Yup, another late update. I typed all this up last Sunday, but have been too tired after school each day to muster the motivation to read it over, do some editing, and actually post it. So here, have it now!
Sprint 9 Results
I finally got the room-assembly algorithm wrapped up!
With the competition retrospect, one of the things that we talked about was going into some more detail of the actual development process, rather than just saying what we got done and what we didn't, so I'm going to give that a shot. If I get too confusing, let me know, and I'll try to spend some more time writing a clear explanation for next week's update.
It's a pretty simple concept, to look at a location for a room with given dimensions and then use component parts to assemble it, but a few things I wanted to do made it more complicated. The biggest thing was converting the algorithm after having it mostly completed to change from assembling a specific wall to assembling any wall. The first version I wrote was compatible with any wall stretching along the x-axis, but to assemble a wall along the y-axis would have required creating a duplicate method and then changing almost every line of code to use y-coordinates and dimensions instead of x-coordinates, so instead I wrote a separate method that checks for the axis along which the wall runs at the very start, and then creates a bunch of weighted coordinate and dimension variables (weighted in this case meaning that the primary coordinate is in the location for the x-coordinate of a Vector2, and the secondary coordinate in the location of the y-coordinate. So, if I'm assembling a wall running along the y-axis, rather than dealing with a Vector2 containing the dimensions of the image in the manner of "dimensions = new Vector2(40, 200)", in which case I need to add dimensions.Y to the Y location of the previous component, I can have "weightedDimensions = new Vector2(dimensions.Y, dimensions.X)" instead, and so be able to add weightedDimensions.X to a weightedLocation.X coordinate to receive the proper y-coordinate, which also works for walls along the x-axis by defining "weightedDimensions" to just equal "dimensions".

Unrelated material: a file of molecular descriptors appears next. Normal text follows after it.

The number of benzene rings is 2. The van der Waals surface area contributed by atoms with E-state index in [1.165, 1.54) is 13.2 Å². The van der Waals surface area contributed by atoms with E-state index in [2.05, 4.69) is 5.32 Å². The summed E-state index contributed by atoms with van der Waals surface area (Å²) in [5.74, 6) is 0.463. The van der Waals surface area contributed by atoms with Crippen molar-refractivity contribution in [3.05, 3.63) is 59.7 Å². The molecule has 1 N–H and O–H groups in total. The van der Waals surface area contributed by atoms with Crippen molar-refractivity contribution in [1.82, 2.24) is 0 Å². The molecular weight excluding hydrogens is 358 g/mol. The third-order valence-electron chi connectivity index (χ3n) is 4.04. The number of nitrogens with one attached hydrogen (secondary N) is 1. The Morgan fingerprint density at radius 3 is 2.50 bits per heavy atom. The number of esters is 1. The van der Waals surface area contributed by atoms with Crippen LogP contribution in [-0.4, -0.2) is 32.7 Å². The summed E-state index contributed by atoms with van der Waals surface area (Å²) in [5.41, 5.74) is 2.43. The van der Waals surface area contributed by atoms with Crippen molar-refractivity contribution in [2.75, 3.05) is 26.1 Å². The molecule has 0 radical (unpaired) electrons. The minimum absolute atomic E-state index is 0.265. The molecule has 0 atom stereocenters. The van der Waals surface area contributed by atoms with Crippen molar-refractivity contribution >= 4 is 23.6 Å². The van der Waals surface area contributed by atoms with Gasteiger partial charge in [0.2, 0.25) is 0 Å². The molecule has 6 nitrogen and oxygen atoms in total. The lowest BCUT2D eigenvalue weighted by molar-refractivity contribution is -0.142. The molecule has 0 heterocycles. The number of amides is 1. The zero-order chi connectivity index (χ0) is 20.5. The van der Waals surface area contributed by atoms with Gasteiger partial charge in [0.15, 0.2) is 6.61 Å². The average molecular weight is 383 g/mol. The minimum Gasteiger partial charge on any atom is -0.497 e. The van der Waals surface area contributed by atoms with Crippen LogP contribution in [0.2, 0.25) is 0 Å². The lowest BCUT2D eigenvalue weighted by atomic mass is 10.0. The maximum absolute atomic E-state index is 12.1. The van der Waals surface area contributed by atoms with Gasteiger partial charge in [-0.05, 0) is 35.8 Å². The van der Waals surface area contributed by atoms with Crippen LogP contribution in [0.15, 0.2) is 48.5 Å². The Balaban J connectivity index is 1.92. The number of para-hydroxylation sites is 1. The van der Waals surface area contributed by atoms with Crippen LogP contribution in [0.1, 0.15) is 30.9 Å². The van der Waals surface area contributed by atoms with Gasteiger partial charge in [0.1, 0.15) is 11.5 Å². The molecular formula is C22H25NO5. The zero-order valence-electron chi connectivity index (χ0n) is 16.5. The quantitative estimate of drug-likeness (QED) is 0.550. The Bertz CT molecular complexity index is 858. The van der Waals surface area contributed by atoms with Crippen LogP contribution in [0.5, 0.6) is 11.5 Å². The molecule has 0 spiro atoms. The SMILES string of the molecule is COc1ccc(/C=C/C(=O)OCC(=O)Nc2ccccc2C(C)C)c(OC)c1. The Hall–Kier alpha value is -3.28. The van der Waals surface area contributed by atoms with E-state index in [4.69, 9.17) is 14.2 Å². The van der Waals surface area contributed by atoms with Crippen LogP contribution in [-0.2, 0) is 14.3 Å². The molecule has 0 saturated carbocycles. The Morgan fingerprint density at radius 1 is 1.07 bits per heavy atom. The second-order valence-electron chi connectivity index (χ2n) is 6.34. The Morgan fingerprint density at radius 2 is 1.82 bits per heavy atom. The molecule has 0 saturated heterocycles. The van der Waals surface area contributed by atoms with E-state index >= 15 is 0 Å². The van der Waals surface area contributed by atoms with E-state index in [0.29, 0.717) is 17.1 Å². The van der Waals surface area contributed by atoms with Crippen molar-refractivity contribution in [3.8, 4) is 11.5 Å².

However, although that probably sounds really confusing because I did a bad job explaining it, the actual concept of it is pretty simple. What made actually getting this algorithm to work so difficult is a series of little mistakes that I made while writing the code that manifested as nagging bugs whenever I started to make progress after fixing the last one, so I've been doing a lot of problem solving - that is, when I wasn't working in a method with a ton of variables across several lists of different classes and trying to keep how I'm handling all of the coordinates and dimensions and rotation values straight with how the renderer draws it. So yeah, this was actually a pretty tricky little project.
Technically it needs some more work (it feels like there's an endless number of loose ends to tie up), but I'm calling it good for now. Instead, I'm going to focus on something more enjoyable this next week - lighting!
Yesterday I spent some time laying the framework for adding lighting effects to the game (well, I say lighting, but I really mean shadows), but nothing else so far.
My only goal for this next week is to implement dynamic shadows. If I've got more time, I'll probably try to tie up a couple loose ends for assembling structures that I mentioned, or start working on randomly generating buildings (currently, I'm manually placing the rooms and doors, and I'd like to get it to the point where I simply give a location and approximate size of the building and let the program generate the rest).